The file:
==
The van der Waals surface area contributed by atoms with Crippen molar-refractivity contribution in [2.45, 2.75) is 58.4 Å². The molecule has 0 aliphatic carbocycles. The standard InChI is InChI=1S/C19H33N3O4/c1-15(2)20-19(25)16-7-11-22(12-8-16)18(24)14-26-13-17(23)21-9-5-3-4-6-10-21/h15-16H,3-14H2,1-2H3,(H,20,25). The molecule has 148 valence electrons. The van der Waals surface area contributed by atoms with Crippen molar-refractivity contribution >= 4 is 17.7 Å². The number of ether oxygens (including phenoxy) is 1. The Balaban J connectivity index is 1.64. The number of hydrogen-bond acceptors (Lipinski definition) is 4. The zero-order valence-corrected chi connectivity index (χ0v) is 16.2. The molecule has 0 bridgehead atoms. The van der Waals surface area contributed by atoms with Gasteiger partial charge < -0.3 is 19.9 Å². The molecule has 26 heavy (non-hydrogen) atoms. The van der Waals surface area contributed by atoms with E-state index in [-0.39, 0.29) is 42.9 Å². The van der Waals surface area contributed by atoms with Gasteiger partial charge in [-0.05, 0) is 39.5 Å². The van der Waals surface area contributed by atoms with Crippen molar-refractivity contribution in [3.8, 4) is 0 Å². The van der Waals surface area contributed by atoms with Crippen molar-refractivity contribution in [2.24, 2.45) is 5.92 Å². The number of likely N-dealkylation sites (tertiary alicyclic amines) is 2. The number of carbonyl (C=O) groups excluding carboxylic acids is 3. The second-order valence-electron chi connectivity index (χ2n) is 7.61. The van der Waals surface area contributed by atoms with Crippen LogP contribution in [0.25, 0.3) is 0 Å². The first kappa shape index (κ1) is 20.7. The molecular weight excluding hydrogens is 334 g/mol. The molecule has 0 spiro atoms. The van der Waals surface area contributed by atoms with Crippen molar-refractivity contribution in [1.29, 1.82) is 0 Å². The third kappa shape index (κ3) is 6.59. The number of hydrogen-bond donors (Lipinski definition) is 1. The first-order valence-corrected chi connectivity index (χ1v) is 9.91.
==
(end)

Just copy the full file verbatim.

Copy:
The van der Waals surface area contributed by atoms with Crippen molar-refractivity contribution in [2.45, 2.75) is 58.4 Å². The molecule has 0 aliphatic carbocycles. The standard InChI is InChI=1S/C19H33N3O4/c1-15(2)20-19(25)16-7-11-22(12-8-16)18(24)14-26-13-17(23)21-9-5-3-4-6-10-21/h15-16H,3-14H2,1-2H3,(H,20,25). The molecule has 148 valence electrons. The van der Waals surface area contributed by atoms with Crippen molar-refractivity contribution >= 4 is 17.7 Å². The number of ether oxygens (including phenoxy) is 1. The Balaban J connectivity index is 1.64. The number of hydrogen-bond acceptors (Lipinski definition) is 4. The zero-order valence-corrected chi connectivity index (χ0v) is 16.2. The molecule has 0 bridgehead atoms. The van der Waals surface area contributed by atoms with Gasteiger partial charge < -0.3 is 19.9 Å². The molecule has 26 heavy (non-hydrogen) atoms. The van der Waals surface area contributed by atoms with E-state index in [-0.39, 0.29) is 42.9 Å². The van der Waals surface area contributed by atoms with Gasteiger partial charge in [-0.05, 0) is 39.5 Å². The van der Waals surface area contributed by atoms with Crippen molar-refractivity contribution in [3.8, 4) is 0 Å². The van der Waals surface area contributed by atoms with Crippen molar-refractivity contribution in [2.24, 2.45) is 5.92 Å². The number of likely N-dealkylation sites (tertiary alicyclic amines) is 2. The number of carbonyl (C=O) groups excluding carboxylic acids is 3. The second-order valence-electron chi connectivity index (χ2n) is 7.61. The van der Waals surface area contributed by atoms with Crippen LogP contribution in [0.25, 0.3) is 0 Å². The first kappa shape index (κ1) is 20.7. The molecular weight excluding hydrogens is 334 g/mol. The molecule has 0 spiro atoms. The van der Waals surface area contributed by atoms with Crippen molar-refractivity contribution in [1.29, 1.82) is 0 Å². The third kappa shape index (κ3) is 6.59. The number of hydrogen-bond donors (Lipinski definition) is 1. The first-order valence-corrected chi connectivity index (χ1v) is 9.91.